AoC 2022/1 - Caloric snacks

TL;DR

On with Advent of Code puzzle 1 from 2022: where reading inputs takes way more time than solving the puzzle!

So… here we start!

The gist of the input is that there are paragraphs, each one cointaining a collection of integers. It’s somehow clear that each collection should be handled separately.

As I’m still very new to Raku, I just know that I don’t know a lot about how to be efficient to do stuff, especially input and output. Here’s what burned most of my time for getting to the solution of the first part:

sub get-inputs ($filename) {
   my @list-for = [], ;
   for $filename.IO.lines -> $line {
      if $line ~~ /^ \s* $/ { @list-for.push: [] }
      else { @list-for[*-1].push: $line.Int }
   }
   @list-for.pop unless @list-for[*-1].elems;
   return @list-for;
}

What a mess. My strong Perl accent is immediately recognizable.

To really learn something, we can draw inspiration from 0rac1e’s solution and write this instead:

sub get-inputs ($filename) {
   $filename.IO.split("\n\n").map(*.words)».Array
}

I admit that I still have to get the hang of it when it comes to turning stuff into arrays. I was forced to add the ».Array because I got error messages about sequences being already used, but I can’t understand then why the following is giving the same error:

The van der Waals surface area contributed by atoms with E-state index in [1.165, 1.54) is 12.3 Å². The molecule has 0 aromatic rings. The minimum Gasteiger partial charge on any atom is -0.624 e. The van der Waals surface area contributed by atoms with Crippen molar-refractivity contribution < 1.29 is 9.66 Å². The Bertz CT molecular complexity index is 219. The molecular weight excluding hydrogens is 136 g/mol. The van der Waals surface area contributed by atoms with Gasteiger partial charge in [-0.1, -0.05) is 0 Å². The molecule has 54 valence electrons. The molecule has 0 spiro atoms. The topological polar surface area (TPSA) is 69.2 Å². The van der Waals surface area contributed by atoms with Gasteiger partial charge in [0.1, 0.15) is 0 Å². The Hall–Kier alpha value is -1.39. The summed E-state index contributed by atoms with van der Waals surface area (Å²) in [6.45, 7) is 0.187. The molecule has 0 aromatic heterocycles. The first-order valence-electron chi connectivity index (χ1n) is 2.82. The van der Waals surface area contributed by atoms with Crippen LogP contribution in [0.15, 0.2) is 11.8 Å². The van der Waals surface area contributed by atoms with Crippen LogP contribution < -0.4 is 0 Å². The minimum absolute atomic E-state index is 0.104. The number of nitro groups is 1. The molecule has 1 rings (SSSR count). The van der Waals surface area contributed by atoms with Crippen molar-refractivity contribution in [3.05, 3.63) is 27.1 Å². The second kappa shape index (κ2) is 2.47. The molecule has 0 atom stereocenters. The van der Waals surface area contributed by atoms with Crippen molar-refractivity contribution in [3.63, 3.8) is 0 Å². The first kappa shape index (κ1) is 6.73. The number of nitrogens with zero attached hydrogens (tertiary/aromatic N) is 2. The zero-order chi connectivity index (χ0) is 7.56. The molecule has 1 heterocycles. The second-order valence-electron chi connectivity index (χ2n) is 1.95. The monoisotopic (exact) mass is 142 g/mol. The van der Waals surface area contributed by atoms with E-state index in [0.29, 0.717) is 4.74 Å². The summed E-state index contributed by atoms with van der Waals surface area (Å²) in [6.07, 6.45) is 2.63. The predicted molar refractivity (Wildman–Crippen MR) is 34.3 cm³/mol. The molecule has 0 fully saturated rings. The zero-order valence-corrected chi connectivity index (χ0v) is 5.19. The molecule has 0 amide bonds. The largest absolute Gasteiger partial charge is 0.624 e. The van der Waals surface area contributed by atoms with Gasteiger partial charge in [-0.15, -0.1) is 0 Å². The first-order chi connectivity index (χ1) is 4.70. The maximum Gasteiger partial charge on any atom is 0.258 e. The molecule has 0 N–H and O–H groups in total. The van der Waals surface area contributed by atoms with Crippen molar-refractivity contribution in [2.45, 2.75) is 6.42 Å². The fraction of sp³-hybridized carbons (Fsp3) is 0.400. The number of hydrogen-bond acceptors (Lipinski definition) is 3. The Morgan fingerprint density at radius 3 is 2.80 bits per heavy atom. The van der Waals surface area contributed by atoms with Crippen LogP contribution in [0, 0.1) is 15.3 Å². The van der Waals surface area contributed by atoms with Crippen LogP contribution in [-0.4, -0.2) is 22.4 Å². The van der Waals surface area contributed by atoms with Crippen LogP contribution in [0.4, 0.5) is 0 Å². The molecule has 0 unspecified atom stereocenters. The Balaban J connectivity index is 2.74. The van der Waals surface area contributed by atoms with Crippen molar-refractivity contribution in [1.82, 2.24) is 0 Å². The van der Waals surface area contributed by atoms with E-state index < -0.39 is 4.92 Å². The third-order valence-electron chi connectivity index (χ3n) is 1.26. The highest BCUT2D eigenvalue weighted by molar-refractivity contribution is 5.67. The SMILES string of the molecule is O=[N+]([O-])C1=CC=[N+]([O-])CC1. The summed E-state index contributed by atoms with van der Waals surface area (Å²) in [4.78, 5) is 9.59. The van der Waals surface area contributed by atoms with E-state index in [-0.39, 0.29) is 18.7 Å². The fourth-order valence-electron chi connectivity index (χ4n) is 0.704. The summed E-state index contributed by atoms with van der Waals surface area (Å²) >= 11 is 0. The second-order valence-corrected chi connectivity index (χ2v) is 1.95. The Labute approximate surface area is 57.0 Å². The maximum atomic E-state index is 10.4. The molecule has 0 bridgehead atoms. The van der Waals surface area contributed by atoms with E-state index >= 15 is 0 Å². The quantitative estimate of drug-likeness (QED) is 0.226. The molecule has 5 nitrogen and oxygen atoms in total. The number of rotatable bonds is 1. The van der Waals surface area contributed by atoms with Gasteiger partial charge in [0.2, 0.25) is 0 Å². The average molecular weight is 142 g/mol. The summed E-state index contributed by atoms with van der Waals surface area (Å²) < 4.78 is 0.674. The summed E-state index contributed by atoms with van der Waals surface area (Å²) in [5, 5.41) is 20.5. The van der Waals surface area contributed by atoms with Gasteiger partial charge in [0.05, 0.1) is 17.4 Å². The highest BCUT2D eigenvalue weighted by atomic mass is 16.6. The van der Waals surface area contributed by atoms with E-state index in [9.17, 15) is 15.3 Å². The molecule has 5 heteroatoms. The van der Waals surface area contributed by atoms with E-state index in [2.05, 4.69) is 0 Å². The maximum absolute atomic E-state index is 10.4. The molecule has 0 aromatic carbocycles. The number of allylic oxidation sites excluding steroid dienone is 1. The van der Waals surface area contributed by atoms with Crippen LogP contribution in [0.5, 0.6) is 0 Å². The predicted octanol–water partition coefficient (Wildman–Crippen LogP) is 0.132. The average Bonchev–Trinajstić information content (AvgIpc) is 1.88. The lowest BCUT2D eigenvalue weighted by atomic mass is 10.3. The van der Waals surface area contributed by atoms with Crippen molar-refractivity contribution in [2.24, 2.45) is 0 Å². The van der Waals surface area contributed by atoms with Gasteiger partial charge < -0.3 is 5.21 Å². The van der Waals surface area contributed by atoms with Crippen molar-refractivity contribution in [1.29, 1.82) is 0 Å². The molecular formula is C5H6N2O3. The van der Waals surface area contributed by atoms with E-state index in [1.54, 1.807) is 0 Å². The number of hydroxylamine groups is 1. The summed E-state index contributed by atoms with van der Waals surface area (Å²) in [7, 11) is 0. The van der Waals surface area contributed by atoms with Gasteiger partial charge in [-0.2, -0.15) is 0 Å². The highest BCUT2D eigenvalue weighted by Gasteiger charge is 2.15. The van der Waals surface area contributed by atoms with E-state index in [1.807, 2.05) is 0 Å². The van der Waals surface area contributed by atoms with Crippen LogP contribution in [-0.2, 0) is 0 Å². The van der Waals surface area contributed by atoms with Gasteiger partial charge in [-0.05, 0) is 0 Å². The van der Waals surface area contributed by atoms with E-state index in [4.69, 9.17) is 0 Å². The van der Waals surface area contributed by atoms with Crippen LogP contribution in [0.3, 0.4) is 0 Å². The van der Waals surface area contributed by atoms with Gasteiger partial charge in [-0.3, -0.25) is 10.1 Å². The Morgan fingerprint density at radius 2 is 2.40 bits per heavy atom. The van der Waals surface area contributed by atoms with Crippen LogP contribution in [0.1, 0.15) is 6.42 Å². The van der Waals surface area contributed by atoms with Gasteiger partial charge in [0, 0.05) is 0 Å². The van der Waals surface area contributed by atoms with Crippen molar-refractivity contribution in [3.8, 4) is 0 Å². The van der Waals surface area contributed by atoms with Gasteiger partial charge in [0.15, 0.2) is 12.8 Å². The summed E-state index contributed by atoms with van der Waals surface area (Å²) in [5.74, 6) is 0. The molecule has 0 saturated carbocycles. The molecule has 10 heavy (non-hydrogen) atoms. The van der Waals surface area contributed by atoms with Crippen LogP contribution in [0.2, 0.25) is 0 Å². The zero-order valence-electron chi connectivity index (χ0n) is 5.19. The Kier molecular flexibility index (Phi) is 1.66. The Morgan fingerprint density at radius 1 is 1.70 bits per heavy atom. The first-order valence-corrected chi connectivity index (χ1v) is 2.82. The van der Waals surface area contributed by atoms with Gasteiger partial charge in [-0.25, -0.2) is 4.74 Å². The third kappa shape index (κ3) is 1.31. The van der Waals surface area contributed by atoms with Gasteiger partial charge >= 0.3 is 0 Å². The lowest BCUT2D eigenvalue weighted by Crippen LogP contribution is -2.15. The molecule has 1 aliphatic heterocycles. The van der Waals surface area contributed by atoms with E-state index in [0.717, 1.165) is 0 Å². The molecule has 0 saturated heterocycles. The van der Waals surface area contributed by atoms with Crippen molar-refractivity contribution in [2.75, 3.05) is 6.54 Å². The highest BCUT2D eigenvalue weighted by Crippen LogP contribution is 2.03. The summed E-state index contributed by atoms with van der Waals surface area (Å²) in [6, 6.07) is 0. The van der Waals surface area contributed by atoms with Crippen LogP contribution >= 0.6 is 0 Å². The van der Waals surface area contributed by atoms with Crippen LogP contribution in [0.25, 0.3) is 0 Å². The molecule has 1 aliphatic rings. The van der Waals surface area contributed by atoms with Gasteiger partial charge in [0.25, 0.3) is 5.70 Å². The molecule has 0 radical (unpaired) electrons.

# THIS DOES NOT WORK FOR ADDRESSING BOTH PARTS!
sub get-inputs ($filename) {
   $filename.IO.split("\n\n").map({[.words]})
}

I suspect that the error is at the outer level this time.

Anyway.

The first part of the puzzle is very straightforward: find the collection with the highest sum. This is short and sweet:

sub part1 ($inputs) { $inputs».sum.max }

I really like when I can use hyperoperators and I really like that I have « and » easily mapped in my keyboard. So snob.

The second part is about finding the sum of the three collections with the highest sum. This is my approach:

  • calculate the sum of each collection, like before
  • sort them in descending order
  • take the sum of the first three elements.
sub part2 ($inputs) { $inputs».sum.sort.reverse[0..2].sum }

The annoying part here is that sorting is in ascending order by default, so I’m using reverse mainly for readability (I could have played with fancier indexes instead of [0..2] and spare the reverse).

But, of course… This! Is! Raku!

So kudos to liztormato for chiming in and suggesting that there is indeed a small aptly-shaped tool that is fit for this need, as expressed in this hint:

sub part2 ($inputs) { $inputs».sum.sort.tail(3).sum }

What can I say? Day one is supposed to get some rust off, and I’m already learning a lot.

Cheers!


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